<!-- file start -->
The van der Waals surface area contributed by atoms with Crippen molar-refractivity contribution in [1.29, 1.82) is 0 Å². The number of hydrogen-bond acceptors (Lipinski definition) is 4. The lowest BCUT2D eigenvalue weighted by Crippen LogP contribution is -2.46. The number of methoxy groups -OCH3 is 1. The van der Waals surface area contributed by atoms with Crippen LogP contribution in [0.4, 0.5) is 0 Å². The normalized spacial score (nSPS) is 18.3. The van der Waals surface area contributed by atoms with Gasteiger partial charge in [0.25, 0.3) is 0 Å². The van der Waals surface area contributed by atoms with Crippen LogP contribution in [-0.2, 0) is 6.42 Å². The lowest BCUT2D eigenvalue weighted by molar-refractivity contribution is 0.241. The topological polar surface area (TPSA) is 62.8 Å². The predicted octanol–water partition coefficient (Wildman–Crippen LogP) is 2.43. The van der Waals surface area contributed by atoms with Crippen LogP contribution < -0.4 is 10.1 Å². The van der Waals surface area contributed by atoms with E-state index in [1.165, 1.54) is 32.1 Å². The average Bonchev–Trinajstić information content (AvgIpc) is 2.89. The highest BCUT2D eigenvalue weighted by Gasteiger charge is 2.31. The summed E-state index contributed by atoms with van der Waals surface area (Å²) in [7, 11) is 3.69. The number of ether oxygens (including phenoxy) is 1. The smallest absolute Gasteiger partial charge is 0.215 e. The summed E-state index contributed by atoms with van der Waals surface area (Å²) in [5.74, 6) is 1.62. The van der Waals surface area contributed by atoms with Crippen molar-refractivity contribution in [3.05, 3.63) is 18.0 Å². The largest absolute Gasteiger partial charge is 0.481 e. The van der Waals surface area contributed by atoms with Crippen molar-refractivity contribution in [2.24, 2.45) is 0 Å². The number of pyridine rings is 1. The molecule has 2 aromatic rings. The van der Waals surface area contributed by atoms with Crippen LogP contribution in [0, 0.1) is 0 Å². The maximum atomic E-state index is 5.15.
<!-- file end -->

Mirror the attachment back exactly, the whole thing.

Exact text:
The van der Waals surface area contributed by atoms with Crippen molar-refractivity contribution in [1.29, 1.82) is 0 Å². The number of hydrogen-bond acceptors (Lipinski definition) is 4. The lowest BCUT2D eigenvalue weighted by Crippen LogP contribution is -2.46. The number of methoxy groups -OCH3 is 1. The van der Waals surface area contributed by atoms with Crippen LogP contribution in [0.4, 0.5) is 0 Å². The normalized spacial score (nSPS) is 18.3. The van der Waals surface area contributed by atoms with Gasteiger partial charge in [0.25, 0.3) is 0 Å². The van der Waals surface area contributed by atoms with Crippen LogP contribution in [-0.2, 0) is 6.42 Å². The lowest BCUT2D eigenvalue weighted by molar-refractivity contribution is 0.241. The topological polar surface area (TPSA) is 62.8 Å². The predicted octanol–water partition coefficient (Wildman–Crippen LogP) is 2.43. The van der Waals surface area contributed by atoms with Crippen LogP contribution < -0.4 is 10.1 Å². The van der Waals surface area contributed by atoms with E-state index in [1.165, 1.54) is 32.1 Å². The average Bonchev–Trinajstić information content (AvgIpc) is 2.89. The highest BCUT2D eigenvalue weighted by Gasteiger charge is 2.31. The summed E-state index contributed by atoms with van der Waals surface area (Å²) in [7, 11) is 3.69. The number of ether oxygens (including phenoxy) is 1. The smallest absolute Gasteiger partial charge is 0.215 e. The summed E-state index contributed by atoms with van der Waals surface area (Å²) in [5.74, 6) is 1.62. The van der Waals surface area contributed by atoms with Crippen molar-refractivity contribution in [3.05, 3.63) is 18.0 Å². The largest absolute Gasteiger partial charge is 0.481 e. The van der Waals surface area contributed by atoms with Crippen molar-refractivity contribution in [2.24, 2.45) is 0 Å². The number of pyridine rings is 1. The molecule has 2 aromatic rings. The van der Waals surface area contributed by atoms with Crippen LogP contribution in [0, 0.1) is 0 Å². The maximum atomic E-state index is 5.15.